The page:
Let me start by saying, much love to the guys and gals who work in the shop with the intention of keeping track for others. Working wood is one thing, documenting, organizing and editing is another.
Rough cutting a plank of 8/4 ash.
Ripped oversize on the TS then squared 2 sides on the jointer. Back to the TS to square 4 sides.
Drumsanded out the saw marks then cut to length.
I now have 4 pieces of ash 2” sq by 30.5” and 4 pieces 2” sq by 22”. Time for some joinery. I cut all the joints on my TS with a tennoning jig and a flat top grind blade. The bridle joint is centered only on the tops. Centered joinery is by far the easiest to accomplish with powertools. Mainly due to the fact you can run your stock end for end and it automatically centers your cuts.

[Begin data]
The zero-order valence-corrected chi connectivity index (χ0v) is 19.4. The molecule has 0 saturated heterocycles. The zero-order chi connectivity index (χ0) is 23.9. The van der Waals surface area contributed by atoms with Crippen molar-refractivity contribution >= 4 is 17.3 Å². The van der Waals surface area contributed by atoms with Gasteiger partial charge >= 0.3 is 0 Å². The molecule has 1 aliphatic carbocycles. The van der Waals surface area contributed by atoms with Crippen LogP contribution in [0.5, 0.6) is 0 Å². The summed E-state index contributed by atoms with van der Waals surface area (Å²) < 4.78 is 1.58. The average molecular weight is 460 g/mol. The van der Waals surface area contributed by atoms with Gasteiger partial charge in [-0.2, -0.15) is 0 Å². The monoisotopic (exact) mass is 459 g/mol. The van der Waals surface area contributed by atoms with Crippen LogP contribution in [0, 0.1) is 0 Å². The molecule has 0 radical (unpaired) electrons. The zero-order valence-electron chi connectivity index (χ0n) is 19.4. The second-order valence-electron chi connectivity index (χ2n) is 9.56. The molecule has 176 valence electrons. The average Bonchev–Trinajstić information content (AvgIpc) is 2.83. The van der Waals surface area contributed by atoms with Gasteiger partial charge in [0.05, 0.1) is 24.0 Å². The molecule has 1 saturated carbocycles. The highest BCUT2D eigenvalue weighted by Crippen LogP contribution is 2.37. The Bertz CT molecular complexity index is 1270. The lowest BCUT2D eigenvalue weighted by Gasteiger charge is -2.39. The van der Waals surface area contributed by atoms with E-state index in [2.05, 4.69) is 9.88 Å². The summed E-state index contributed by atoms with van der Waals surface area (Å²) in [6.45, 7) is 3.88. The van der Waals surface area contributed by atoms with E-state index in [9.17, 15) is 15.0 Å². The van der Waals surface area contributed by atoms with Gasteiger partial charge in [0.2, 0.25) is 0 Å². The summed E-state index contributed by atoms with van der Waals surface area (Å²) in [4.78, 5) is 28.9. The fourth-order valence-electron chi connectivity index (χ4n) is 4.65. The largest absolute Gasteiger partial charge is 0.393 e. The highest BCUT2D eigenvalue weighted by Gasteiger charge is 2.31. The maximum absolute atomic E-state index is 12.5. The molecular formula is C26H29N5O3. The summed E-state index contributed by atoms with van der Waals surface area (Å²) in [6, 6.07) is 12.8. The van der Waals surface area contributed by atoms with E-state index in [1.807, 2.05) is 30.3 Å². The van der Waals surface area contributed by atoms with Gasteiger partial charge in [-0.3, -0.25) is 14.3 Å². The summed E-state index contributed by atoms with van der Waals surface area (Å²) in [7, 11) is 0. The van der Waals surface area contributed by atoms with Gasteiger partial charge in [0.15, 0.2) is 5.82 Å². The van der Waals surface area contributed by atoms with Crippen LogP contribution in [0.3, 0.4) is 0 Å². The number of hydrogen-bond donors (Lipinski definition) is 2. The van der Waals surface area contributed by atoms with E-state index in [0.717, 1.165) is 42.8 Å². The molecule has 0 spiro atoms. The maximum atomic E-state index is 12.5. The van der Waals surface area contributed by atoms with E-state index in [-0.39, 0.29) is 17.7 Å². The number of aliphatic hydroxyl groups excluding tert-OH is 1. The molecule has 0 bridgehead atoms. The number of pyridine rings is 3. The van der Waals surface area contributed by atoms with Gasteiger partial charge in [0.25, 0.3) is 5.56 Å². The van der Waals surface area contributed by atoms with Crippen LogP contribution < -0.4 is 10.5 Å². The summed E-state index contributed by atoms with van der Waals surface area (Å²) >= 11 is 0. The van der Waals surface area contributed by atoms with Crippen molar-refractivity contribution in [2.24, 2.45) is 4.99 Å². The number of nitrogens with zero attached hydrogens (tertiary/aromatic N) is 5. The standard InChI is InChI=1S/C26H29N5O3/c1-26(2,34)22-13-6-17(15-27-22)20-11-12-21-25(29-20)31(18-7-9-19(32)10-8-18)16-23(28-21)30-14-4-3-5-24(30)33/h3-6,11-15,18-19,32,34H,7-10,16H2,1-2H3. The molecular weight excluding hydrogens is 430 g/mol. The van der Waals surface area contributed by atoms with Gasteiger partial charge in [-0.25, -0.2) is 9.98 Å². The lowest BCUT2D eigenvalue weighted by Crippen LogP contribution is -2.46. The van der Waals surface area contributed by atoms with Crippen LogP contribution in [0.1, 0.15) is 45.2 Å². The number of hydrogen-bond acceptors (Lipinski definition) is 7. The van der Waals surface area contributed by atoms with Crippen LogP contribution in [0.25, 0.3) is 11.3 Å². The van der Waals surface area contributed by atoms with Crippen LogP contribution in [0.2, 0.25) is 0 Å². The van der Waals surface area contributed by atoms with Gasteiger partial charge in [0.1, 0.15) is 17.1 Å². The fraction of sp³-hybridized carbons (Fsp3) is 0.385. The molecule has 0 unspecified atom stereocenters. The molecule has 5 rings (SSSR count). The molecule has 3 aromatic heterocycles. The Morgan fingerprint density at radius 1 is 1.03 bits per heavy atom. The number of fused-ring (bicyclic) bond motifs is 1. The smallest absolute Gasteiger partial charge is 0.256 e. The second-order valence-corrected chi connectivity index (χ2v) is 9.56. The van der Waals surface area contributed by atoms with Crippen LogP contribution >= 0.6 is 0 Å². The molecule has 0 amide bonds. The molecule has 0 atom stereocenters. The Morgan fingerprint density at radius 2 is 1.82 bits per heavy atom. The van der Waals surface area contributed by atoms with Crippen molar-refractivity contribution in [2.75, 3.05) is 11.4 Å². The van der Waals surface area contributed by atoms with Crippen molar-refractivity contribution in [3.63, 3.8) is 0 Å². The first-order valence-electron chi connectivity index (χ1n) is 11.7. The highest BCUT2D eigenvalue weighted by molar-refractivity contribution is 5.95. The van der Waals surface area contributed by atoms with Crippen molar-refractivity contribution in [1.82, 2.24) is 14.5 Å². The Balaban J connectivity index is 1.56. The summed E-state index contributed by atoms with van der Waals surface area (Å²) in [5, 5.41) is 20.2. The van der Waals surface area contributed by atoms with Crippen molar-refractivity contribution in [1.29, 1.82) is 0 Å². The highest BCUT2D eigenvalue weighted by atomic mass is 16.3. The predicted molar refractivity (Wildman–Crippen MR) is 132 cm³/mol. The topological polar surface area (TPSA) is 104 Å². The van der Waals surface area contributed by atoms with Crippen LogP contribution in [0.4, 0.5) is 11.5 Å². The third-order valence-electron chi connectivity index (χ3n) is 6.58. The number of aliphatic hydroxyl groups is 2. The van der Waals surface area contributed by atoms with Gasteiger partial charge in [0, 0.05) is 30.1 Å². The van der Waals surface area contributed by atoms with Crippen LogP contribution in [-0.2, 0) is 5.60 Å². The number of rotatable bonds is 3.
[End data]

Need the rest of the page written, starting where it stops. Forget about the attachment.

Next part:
I use a piece of off-cut to sneak up on the tenon. Once set, its time to cut the rails.
I cut the cheeks, but am mindful to keep the scraps, these will be used later for cauls.
Since the saw was already set up for cutting the upper rails “cheeks off”, I used the stop to cut the lower rails to length. Their length is the distance from cheek to cheek, on the upper rails. Loose tenons will be used later to join these rails to the leg bottoms.
A dadoe stack is used to cut the grooves for the panel. The top rail requires a stopped groove, since the ends will show.
The plywood is cut for panels. When laying out plywood, I like to take a moment and work off a center veneer seem. This wastes a bit more material but makes for nicer looking panels.
More to come!
-- Experience is simply the name we give our mistakes.